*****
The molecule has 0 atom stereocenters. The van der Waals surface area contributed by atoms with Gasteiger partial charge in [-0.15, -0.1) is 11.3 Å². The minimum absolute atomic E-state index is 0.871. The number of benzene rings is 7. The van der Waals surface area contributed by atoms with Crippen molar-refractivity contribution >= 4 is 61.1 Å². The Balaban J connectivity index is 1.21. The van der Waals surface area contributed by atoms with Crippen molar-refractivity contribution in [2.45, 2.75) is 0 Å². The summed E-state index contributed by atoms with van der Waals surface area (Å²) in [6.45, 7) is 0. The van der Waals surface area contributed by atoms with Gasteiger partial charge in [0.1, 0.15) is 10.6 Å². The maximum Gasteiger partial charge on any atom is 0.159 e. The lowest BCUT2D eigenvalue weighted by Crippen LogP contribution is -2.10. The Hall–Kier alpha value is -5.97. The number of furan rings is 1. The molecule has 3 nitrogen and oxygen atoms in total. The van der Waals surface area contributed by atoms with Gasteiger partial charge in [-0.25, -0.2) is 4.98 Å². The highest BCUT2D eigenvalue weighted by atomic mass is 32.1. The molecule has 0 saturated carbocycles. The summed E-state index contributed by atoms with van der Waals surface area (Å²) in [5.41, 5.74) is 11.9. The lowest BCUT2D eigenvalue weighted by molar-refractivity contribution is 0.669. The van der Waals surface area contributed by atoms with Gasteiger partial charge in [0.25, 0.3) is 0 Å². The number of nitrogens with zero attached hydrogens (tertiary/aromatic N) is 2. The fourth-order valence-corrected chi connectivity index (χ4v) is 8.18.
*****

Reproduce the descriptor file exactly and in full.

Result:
The molecule has 0 atom stereocenters. The van der Waals surface area contributed by atoms with Gasteiger partial charge in [-0.15, -0.1) is 11.3 Å². The minimum absolute atomic E-state index is 0.871. The number of benzene rings is 7. The van der Waals surface area contributed by atoms with Crippen molar-refractivity contribution >= 4 is 61.1 Å². The Balaban J connectivity index is 1.21. The van der Waals surface area contributed by atoms with Crippen molar-refractivity contribution in [2.45, 2.75) is 0 Å². The summed E-state index contributed by atoms with van der Waals surface area (Å²) in [6.45, 7) is 0. The van der Waals surface area contributed by atoms with Gasteiger partial charge in [0.1, 0.15) is 10.6 Å². The maximum Gasteiger partial charge on any atom is 0.159 e. The lowest BCUT2D eigenvalue weighted by Crippen LogP contribution is -2.10. The Hall–Kier alpha value is -5.97. The number of furan rings is 1. The molecule has 3 nitrogen and oxygen atoms in total. The van der Waals surface area contributed by atoms with Gasteiger partial charge in [-0.25, -0.2) is 4.98 Å². The highest BCUT2D eigenvalue weighted by atomic mass is 32.1. The molecule has 0 saturated carbocycles. The summed E-state index contributed by atoms with van der Waals surface area (Å²) in [5.41, 5.74) is 11.9. The lowest BCUT2D eigenvalue weighted by molar-refractivity contribution is 0.669. The van der Waals surface area contributed by atoms with Gasteiger partial charge in [0.25, 0.3) is 0 Å². The number of nitrogens with zero attached hydrogens (tertiary/aromatic N) is 2. The fourth-order valence-corrected chi connectivity index (χ4v) is 8.18.